Sometimes ideas pop into your head and pop out in an instance. Sometimes they linger for a while and fade. Sometimes, you'll be struck by a thought and you won't be able to shake it. It may find from your primary thoughts, but it will never completely recede. It will appear, suddenly, every now and then to shed light on a particular topic or situation.
I have found myself, recently, regularly revisiting the idea of leadership, in all its forms. I have begun thinking more and more about the divisions of leadership, and the various roles that can be a fit for each individual. I have thought more and more about the distinction between leaders, managers and visionaries. It seems to me that too few people in the realm of business take appropriate care to distinguish between the three.
I have written about leadership before, and I will, likely, write about it again. I have admiration for strong leaders, and I am confident that when I have been put in a leadership position, I have served capably. Nonetheless, I think this quality can become overblown... or at least conflated with other qualities, and sought out in a position that does not, necessarily, require it.
At this point, I am going to eschew any definitions of leadership. Others have already done that, both conventionality and otherwise, and I have no eagerness to follow that path. I will note that leadership is more than just being good at your job. It's more than just knowing what has to be done. The most important part of leading others would seem to be, at least to me, the others. I imagine a leader is not properly judged by the trail he blazes, but by those who are able to follow that trail.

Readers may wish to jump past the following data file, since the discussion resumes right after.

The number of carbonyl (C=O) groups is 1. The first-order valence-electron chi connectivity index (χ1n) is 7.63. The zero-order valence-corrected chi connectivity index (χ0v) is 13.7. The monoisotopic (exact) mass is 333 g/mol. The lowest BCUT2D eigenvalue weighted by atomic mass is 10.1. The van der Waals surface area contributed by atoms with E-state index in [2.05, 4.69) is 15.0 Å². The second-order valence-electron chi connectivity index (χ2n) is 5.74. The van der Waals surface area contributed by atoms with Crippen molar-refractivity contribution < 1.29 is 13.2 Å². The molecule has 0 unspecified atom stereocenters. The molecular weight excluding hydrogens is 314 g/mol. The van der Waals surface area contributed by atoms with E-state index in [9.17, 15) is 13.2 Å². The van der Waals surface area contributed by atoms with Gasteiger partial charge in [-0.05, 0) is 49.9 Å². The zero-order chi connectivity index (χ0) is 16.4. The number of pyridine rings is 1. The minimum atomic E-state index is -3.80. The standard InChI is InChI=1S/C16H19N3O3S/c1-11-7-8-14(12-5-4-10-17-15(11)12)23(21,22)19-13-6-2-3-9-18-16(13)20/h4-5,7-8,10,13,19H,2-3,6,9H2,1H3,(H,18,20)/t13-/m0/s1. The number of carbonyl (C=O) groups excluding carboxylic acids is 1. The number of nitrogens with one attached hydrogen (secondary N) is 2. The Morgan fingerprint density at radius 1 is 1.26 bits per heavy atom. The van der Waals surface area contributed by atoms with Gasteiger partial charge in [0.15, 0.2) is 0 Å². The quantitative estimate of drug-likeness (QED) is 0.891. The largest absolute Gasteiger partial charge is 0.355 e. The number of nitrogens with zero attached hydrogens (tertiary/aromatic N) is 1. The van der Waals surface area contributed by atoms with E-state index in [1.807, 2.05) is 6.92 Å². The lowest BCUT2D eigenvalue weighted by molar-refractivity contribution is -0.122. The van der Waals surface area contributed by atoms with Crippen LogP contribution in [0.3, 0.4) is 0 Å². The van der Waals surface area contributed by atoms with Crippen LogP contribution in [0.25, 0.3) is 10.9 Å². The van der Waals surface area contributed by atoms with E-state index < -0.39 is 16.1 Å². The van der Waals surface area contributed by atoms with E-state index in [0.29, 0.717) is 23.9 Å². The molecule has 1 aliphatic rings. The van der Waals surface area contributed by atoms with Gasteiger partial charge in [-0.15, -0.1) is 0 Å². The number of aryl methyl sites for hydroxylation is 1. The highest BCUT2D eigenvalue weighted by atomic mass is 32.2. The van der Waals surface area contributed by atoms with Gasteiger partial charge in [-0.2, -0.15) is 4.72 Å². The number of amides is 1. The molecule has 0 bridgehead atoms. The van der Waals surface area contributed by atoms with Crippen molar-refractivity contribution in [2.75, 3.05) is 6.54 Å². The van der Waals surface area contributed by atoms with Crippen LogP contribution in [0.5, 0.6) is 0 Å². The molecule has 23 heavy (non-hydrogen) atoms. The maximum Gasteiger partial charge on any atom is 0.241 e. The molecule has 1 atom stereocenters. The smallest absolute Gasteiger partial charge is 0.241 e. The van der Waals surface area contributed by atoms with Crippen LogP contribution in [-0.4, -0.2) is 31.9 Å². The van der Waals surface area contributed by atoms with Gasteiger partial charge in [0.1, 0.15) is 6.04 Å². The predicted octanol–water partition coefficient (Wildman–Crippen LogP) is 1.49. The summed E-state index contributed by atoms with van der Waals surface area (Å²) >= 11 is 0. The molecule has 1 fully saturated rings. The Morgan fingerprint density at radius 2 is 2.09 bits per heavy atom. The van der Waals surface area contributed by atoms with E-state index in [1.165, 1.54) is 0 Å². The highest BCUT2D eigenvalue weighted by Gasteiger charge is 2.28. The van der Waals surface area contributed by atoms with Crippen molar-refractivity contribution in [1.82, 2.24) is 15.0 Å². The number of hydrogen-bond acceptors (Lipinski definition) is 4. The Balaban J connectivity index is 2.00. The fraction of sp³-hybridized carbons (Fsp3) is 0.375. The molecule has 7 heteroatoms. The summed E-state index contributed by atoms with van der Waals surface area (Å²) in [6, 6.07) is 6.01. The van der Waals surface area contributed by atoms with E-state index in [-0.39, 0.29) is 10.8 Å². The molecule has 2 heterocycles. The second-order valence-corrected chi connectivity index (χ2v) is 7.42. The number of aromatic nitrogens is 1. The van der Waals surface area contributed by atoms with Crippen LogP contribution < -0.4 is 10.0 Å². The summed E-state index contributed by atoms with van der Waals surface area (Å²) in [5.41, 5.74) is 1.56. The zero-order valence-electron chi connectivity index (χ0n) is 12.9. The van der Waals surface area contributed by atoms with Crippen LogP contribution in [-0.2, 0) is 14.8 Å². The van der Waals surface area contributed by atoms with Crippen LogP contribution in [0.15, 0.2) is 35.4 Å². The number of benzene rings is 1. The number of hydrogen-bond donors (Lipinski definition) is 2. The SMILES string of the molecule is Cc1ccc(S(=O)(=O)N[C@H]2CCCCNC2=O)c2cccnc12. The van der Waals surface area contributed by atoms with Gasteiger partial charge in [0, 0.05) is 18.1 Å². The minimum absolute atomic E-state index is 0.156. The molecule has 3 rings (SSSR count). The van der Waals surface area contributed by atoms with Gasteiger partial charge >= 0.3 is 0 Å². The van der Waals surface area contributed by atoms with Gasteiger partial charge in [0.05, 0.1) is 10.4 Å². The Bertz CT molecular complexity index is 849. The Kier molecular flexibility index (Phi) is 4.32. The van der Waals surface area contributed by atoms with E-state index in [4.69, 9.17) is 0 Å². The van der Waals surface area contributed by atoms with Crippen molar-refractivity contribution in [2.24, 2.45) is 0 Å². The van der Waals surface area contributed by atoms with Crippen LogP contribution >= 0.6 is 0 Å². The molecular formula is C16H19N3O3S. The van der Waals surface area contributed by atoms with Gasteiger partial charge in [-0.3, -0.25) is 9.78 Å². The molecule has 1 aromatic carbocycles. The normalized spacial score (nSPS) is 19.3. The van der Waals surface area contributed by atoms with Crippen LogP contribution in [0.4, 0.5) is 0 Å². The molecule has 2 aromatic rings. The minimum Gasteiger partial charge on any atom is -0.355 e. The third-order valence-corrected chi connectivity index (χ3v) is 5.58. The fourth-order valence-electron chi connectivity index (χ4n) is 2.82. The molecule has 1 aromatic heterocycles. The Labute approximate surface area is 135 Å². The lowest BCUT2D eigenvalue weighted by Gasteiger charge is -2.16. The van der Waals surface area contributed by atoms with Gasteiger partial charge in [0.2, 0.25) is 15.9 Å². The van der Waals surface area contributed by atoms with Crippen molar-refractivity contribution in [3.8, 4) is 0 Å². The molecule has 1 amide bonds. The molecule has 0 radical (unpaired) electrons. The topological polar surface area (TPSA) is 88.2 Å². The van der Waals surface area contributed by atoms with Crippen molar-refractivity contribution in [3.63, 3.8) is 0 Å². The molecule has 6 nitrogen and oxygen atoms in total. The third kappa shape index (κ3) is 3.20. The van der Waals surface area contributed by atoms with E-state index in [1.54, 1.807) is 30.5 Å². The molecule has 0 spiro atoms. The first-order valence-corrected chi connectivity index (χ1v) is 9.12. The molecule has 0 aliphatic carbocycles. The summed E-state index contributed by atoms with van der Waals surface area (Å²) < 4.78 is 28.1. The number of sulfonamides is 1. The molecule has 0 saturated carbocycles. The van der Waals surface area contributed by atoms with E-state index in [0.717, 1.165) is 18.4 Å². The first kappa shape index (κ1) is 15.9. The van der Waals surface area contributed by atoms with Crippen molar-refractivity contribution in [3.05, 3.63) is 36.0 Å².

It also seems to me that management and leadership are often conflated; a good manager will be a good leader and vice versa. So, someone in your employ who has shown quality leadership of a team will be the natural choice to take on a managerial role. Sadly (considering I have seen this decision made numerous times), there is not a direct correlation between managerial prowess and leadership. Managers will be called upon to execute a host of tasks that have little or nothing to do with leadership. They must set targets, balance priorities, oversee progress and allocate resources. None of this, necessarily, requires a strong leader. I don't mean to suggest that managers are merely caretakers, but, sometimes, that is what they are called to be.
Visionaries are a completely different beast. To have the foresight - the prescience - to discern a path for a company, or for a team, is a special gift. Especially when that path is murky and success is but an indiscernible speck on the horizon, the ability to set out a successful vision is a rare skill. In and of itself, this requires no ability to lead and no ability to manage.
So, what's the point of this long, rambling post? Well, I have no specific prescriptions for identifying each skill, nor do I have a perfect method for determining which is most important for a particular role (as it is rarely a choose-one-and-only-one scenario).
My only real advice is that, as with all human resource decisions and talent evaluation, it is important to assess the skills your team members actually have, not those you wish or assume they have. You will do them no favours by putting them in positions for which they are ill-suited. And you will do yourself no favours by not maximizing the rewards from the particular talents they do have.